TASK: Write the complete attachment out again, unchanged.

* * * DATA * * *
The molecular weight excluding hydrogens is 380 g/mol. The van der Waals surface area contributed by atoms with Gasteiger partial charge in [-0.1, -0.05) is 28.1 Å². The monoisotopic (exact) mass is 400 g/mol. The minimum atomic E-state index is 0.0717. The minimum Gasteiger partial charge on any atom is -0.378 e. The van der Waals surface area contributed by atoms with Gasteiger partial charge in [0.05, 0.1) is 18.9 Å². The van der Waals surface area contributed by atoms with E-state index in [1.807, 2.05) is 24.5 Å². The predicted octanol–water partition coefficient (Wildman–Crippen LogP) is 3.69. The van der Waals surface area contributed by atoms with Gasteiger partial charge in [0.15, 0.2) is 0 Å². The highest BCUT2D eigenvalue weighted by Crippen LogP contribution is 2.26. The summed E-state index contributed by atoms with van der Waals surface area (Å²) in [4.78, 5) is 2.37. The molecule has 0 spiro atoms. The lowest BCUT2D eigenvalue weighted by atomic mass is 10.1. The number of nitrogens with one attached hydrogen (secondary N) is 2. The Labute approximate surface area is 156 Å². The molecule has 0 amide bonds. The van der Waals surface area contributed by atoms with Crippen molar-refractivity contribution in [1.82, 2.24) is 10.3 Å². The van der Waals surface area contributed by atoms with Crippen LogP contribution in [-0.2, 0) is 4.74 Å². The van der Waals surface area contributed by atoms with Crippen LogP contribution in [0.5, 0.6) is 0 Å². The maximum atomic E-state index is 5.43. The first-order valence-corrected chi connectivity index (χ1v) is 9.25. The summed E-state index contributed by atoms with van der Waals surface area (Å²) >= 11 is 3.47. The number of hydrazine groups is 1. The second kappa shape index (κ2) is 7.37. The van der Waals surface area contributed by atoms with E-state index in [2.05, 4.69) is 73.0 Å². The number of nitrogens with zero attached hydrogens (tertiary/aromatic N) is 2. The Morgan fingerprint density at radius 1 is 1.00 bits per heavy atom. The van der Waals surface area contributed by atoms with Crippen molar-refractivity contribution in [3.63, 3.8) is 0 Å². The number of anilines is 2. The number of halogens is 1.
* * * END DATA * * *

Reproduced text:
The molecular weight excluding hydrogens is 380 g/mol. The van der Waals surface area contributed by atoms with Gasteiger partial charge in [-0.1, -0.05) is 28.1 Å². The monoisotopic (exact) mass is 400 g/mol. The minimum atomic E-state index is 0.0717. The minimum Gasteiger partial charge on any atom is -0.378 e. The van der Waals surface area contributed by atoms with Gasteiger partial charge in [0.05, 0.1) is 18.9 Å². The van der Waals surface area contributed by atoms with E-state index in [1.807, 2.05) is 24.5 Å². The predicted octanol–water partition coefficient (Wildman–Crippen LogP) is 3.69. The van der Waals surface area contributed by atoms with Gasteiger partial charge in [0.15, 0.2) is 0 Å². The highest BCUT2D eigenvalue weighted by Crippen LogP contribution is 2.26. The summed E-state index contributed by atoms with van der Waals surface area (Å²) in [4.78, 5) is 2.37. The molecule has 0 spiro atoms. The lowest BCUT2D eigenvalue weighted by atomic mass is 10.1. The number of nitrogens with one attached hydrogen (secondary N) is 2. The Labute approximate surface area is 156 Å². The molecule has 0 amide bonds. The van der Waals surface area contributed by atoms with Crippen molar-refractivity contribution in [1.82, 2.24) is 10.3 Å². The van der Waals surface area contributed by atoms with Crippen LogP contribution in [-0.2, 0) is 4.74 Å². The van der Waals surface area contributed by atoms with Crippen LogP contribution in [0.5, 0.6) is 0 Å². The maximum atomic E-state index is 5.43. The first-order valence-corrected chi connectivity index (χ1v) is 9.25. The summed E-state index contributed by atoms with van der Waals surface area (Å²) >= 11 is 3.47. The number of hydrazine groups is 1. The second kappa shape index (κ2) is 7.37. The van der Waals surface area contributed by atoms with E-state index in [2.05, 4.69) is 73.0 Å². The number of nitrogens with zero attached hydrogens (tertiary/aromatic N) is 2. The Morgan fingerprint density at radius 1 is 1.00 bits per heavy atom. The van der Waals surface area contributed by atoms with Crippen molar-refractivity contribution in [3.63, 3.8) is 0 Å². The number of anilines is 2. The number of halogens is 1.